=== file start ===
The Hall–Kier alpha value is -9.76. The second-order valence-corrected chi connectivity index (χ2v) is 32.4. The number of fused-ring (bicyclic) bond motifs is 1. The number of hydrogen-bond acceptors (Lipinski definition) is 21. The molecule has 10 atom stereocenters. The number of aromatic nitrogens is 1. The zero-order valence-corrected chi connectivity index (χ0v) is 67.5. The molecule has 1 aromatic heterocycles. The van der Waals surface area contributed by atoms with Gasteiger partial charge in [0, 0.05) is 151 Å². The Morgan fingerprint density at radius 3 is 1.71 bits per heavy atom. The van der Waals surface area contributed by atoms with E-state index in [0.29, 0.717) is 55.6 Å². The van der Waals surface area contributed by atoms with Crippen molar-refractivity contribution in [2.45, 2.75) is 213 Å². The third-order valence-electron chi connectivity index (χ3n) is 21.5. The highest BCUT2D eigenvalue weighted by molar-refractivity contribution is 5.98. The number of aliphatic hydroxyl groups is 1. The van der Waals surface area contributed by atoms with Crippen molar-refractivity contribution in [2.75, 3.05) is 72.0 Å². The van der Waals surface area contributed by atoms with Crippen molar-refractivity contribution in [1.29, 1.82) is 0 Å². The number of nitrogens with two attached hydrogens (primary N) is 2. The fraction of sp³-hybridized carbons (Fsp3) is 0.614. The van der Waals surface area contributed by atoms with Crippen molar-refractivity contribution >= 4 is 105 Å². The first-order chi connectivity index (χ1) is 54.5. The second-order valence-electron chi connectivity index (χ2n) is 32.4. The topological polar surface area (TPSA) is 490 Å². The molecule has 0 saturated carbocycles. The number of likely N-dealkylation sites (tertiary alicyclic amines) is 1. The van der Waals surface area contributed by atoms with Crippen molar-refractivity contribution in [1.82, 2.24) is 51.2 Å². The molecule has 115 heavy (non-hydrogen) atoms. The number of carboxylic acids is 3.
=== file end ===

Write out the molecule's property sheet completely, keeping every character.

The Hall–Kier alpha value is -9.76. The second-order valence-corrected chi connectivity index (χ2v) is 32.4. The number of fused-ring (bicyclic) bond motifs is 1. The number of hydrogen-bond acceptors (Lipinski definition) is 21. The molecule has 10 atom stereocenters. The number of aromatic nitrogens is 1. The zero-order valence-corrected chi connectivity index (χ0v) is 67.5. The molecule has 1 aromatic heterocycles. The van der Waals surface area contributed by atoms with Gasteiger partial charge in [0, 0.05) is 151 Å². The Morgan fingerprint density at radius 3 is 1.71 bits per heavy atom. The van der Waals surface area contributed by atoms with E-state index in [0.29, 0.717) is 55.6 Å². The van der Waals surface area contributed by atoms with Crippen molar-refractivity contribution in [2.45, 2.75) is 213 Å². The third-order valence-electron chi connectivity index (χ3n) is 21.5. The highest BCUT2D eigenvalue weighted by molar-refractivity contribution is 5.98. The number of aliphatic hydroxyl groups is 1. The van der Waals surface area contributed by atoms with Crippen molar-refractivity contribution in [2.75, 3.05) is 72.0 Å². The van der Waals surface area contributed by atoms with Crippen molar-refractivity contribution in [1.29, 1.82) is 0 Å². The number of nitrogens with two attached hydrogens (primary N) is 2. The fraction of sp³-hybridized carbons (Fsp3) is 0.614. The van der Waals surface area contributed by atoms with Crippen molar-refractivity contribution >= 4 is 105 Å². The first-order chi connectivity index (χ1) is 54.5. The second-order valence-electron chi connectivity index (χ2n) is 32.4. The topological polar surface area (TPSA) is 490 Å². The molecule has 0 saturated carbocycles. The number of likely N-dealkylation sites (tertiary alicyclic amines) is 1. The van der Waals surface area contributed by atoms with Crippen molar-refractivity contribution in [1.82, 2.24) is 51.2 Å². The molecule has 115 heavy (non-hydrogen) atoms. The number of carboxylic acids is 3.